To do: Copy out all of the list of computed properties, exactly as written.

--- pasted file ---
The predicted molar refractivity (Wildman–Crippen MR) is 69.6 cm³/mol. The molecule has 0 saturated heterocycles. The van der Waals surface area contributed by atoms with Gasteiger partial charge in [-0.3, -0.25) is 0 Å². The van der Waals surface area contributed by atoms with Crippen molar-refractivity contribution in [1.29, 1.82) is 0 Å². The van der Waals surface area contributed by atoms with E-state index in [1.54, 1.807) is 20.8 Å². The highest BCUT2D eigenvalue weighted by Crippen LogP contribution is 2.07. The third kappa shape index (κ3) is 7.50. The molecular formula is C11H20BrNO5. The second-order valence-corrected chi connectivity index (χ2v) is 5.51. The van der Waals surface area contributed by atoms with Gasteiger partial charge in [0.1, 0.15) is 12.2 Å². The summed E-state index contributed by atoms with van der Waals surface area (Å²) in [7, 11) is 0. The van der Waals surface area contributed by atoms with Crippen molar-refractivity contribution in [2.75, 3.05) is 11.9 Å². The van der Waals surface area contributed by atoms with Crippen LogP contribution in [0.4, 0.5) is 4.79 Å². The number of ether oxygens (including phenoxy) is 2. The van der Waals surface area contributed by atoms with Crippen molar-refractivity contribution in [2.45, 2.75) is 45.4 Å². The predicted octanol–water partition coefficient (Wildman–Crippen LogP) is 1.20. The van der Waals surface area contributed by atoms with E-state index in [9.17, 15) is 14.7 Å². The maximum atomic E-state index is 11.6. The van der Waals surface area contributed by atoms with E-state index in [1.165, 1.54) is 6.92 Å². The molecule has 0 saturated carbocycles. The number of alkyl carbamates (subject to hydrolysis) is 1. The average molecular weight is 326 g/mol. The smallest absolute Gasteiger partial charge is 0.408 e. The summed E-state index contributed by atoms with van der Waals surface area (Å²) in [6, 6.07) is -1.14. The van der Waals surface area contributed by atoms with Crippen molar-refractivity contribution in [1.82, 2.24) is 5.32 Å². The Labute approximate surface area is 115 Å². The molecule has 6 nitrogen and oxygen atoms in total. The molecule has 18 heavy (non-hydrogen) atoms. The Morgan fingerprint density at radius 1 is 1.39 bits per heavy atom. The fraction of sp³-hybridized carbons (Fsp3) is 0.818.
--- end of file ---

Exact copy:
The predicted molar refractivity (Wildman–Crippen MR) is 69.6 cm³/mol. The molecule has 0 saturated heterocycles. The van der Waals surface area contributed by atoms with Gasteiger partial charge in [-0.3, -0.25) is 0 Å². The van der Waals surface area contributed by atoms with Crippen molar-refractivity contribution in [1.29, 1.82) is 0 Å². The van der Waals surface area contributed by atoms with E-state index in [1.54, 1.807) is 20.8 Å². The highest BCUT2D eigenvalue weighted by Crippen LogP contribution is 2.07. The third kappa shape index (κ3) is 7.50. The molecular formula is C11H20BrNO5. The second-order valence-corrected chi connectivity index (χ2v) is 5.51. The van der Waals surface area contributed by atoms with Gasteiger partial charge in [0.1, 0.15) is 12.2 Å². The summed E-state index contributed by atoms with van der Waals surface area (Å²) in [7, 11) is 0. The van der Waals surface area contributed by atoms with Crippen molar-refractivity contribution in [2.75, 3.05) is 11.9 Å². The van der Waals surface area contributed by atoms with Crippen LogP contribution in [0.4, 0.5) is 4.79 Å². The number of ether oxygens (including phenoxy) is 2. The van der Waals surface area contributed by atoms with Crippen molar-refractivity contribution in [2.45, 2.75) is 45.4 Å². The predicted octanol–water partition coefficient (Wildman–Crippen LogP) is 1.20. The van der Waals surface area contributed by atoms with E-state index in [9.17, 15) is 14.7 Å². The maximum atomic E-state index is 11.6. The van der Waals surface area contributed by atoms with E-state index in [1.165, 1.54) is 6.92 Å². The molecule has 0 saturated carbocycles. The number of alkyl carbamates (subject to hydrolysis) is 1. The average molecular weight is 326 g/mol. The smallest absolute Gasteiger partial charge is 0.408 e. The summed E-state index contributed by atoms with van der Waals surface area (Å²) in [6, 6.07) is -1.14. The van der Waals surface area contributed by atoms with Crippen molar-refractivity contribution in [1.82, 2.24) is 5.32 Å². The Labute approximate surface area is 115 Å². The molecule has 6 nitrogen and oxygen atoms in total. The molecule has 18 heavy (non-hydrogen) atoms. The Morgan fingerprint density at radius 1 is 1.39 bits per heavy atom. The fraction of sp³-hybridized carbons (Fsp3) is 0.818.